Why Increased Demand Increases House Prices So Much
In economics jargon, for single-family houses, both the price elasticity of supply and the price elasticity of demand are incredibly inelastic. That means house prices are super sensitive to unexpected increases in demand.
When the number of houses sold jumps up for any reason, house prices jump up an unusually large amount because it will take so long for the supply of houses to increase enough to match the increase in sales.
In addition, the demand for single-family houses is also incredibly inelastic which means those higher prices don’t reduce the number of houses sold very much. Prices have to increase an unusually large amount to reduce sales.
Together, the two extreme inelasticities mean small increases in demand for houses can lead to house price increases that seem totally out of proportion. That is, relative to other goods, an increase in demand for houses causes an extreme increase in prices.
There’s more. Because houses are partially an investment good for live-in homeowners and are 100% an investment good for landlords, house prices can act more like stock prices than consumer goods prices. Like with stocks, fast price increases cause optimistic buyers to buy expecting prices to go even higher. Unfortunately, the most optimistic buyers set the prices for both stocks and houses.
Rapidly increasing house prices make buying houses more attractive to those momentum traders which causes house prices to increase even more in a feedback loop. In addition, if you start with a given amount of money, you can borrow a lot more money to buy houses than you can to buy stocks. That enables house prices to increase even faster in a hot market.
Quickest Way To Increase The Supply Of Houses For Sale
A quick solution to the low Phoenix and U.S. supply of houses for sale is to level the playing field and to stop giving any tax breaks to landlords that live-in owners don’t get. Make it so everyone gets tax breaks on one house, if they own it and live in it, but that’s it–no tax breaks at all related to any other single-family houses or condos they buy in the future. Then watch U.S. house prices become less crazy in both good times and bad.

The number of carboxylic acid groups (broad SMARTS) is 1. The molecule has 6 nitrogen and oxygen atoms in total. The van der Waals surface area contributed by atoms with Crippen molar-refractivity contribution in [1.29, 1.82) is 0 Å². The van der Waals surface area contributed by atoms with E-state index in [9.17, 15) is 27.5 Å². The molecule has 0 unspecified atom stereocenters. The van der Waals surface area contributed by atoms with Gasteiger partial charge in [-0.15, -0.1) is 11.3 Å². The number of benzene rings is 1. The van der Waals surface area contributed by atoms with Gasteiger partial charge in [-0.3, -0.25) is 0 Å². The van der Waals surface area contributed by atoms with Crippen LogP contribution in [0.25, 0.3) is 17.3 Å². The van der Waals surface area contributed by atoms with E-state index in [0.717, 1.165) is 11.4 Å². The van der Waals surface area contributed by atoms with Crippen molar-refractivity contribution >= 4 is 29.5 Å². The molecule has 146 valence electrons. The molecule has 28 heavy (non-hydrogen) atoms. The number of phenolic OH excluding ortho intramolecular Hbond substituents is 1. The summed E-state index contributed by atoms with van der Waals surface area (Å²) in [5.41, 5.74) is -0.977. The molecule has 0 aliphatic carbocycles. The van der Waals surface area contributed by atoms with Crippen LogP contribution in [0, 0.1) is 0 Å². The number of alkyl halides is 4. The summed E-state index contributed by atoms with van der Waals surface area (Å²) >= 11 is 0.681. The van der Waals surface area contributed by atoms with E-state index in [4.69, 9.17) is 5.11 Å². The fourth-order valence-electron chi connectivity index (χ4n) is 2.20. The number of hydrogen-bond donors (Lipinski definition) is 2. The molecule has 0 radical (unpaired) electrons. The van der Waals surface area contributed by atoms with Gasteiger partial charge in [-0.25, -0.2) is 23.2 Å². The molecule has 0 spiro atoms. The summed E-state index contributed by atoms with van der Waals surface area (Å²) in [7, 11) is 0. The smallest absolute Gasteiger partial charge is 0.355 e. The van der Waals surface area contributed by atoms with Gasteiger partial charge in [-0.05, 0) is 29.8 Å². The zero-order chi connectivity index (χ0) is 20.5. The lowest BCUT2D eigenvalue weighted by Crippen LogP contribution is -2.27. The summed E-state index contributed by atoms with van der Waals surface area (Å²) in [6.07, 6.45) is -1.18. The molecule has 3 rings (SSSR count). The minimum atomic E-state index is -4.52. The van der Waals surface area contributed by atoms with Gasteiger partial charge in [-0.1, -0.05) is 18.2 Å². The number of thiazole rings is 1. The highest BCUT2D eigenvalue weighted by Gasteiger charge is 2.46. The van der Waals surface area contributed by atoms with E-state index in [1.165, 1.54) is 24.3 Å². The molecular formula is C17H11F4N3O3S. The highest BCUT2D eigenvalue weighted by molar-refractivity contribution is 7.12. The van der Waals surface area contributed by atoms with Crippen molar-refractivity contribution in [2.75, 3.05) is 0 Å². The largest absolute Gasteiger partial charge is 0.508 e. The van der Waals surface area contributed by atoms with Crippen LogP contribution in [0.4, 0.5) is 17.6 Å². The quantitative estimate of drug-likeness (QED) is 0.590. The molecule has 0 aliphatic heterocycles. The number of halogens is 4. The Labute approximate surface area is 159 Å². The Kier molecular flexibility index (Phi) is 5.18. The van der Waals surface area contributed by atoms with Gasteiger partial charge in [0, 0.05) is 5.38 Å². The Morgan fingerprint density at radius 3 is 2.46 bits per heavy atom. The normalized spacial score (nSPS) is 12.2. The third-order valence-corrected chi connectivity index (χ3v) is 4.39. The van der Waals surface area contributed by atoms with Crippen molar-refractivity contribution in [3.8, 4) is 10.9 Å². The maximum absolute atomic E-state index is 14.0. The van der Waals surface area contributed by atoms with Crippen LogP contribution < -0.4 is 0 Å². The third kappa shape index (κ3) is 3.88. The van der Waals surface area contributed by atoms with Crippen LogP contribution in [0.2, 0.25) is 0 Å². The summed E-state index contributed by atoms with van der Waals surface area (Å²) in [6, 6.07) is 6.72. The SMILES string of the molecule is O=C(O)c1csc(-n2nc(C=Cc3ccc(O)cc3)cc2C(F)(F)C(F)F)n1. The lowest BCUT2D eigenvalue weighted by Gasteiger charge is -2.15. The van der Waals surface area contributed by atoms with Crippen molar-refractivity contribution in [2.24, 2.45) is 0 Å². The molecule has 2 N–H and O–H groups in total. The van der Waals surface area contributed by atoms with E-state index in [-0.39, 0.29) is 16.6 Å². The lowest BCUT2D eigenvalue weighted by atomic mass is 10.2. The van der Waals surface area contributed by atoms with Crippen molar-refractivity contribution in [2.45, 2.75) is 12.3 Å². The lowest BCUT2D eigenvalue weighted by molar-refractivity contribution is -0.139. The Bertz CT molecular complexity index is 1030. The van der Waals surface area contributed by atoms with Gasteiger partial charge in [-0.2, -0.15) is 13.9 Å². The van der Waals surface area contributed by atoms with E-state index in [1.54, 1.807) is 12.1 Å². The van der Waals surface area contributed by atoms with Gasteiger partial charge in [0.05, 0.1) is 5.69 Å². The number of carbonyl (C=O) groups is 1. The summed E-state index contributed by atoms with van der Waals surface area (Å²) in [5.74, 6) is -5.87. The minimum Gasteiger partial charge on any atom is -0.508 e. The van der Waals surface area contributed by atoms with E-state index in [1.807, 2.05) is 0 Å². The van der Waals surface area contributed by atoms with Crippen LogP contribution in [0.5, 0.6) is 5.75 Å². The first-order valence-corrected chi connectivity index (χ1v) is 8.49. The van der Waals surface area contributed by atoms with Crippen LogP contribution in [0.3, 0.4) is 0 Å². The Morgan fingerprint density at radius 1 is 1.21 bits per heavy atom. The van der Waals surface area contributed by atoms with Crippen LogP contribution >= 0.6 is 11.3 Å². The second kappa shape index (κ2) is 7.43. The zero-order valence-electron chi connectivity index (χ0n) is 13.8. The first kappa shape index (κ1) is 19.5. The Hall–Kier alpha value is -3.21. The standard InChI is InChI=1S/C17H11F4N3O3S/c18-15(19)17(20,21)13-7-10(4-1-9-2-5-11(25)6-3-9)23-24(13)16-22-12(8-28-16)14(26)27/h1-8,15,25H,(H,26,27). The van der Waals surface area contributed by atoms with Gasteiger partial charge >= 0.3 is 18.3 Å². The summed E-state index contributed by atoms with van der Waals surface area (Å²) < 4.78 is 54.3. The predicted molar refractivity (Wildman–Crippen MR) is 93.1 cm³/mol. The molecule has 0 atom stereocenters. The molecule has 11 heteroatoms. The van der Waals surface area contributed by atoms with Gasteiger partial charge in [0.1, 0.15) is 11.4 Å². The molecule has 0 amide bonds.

Economically, if we had done this a year ago, the U.S. would be well on its way back to normal levels of supply now and, in addition, we would greatly reduce the size of future housing booms and busts. Far greater economic stability for households would create far greater economic growth in the future–with no out-of-pocket cost to the government. The homeownership rate would also increase–with no out-of-pocket cost to the government.
We have a lot of other economic knobs we could turn to stabilize U.S. housing supply and prices–if needed–but first, the government should at least stop making things worse with its huge, landlord tax breaks.
Here’s one crazy example. Last year the typical house in metro Phoenix appreciated $100,000 but, if it’s owned by a landlord, our genius government pretends the house depreciated in value and gives the landlord a tax deduction for the imaginary fall in value! No wonder investors have been buying more and more single-family houses for decades and U.S. house prices have become more and more unstable.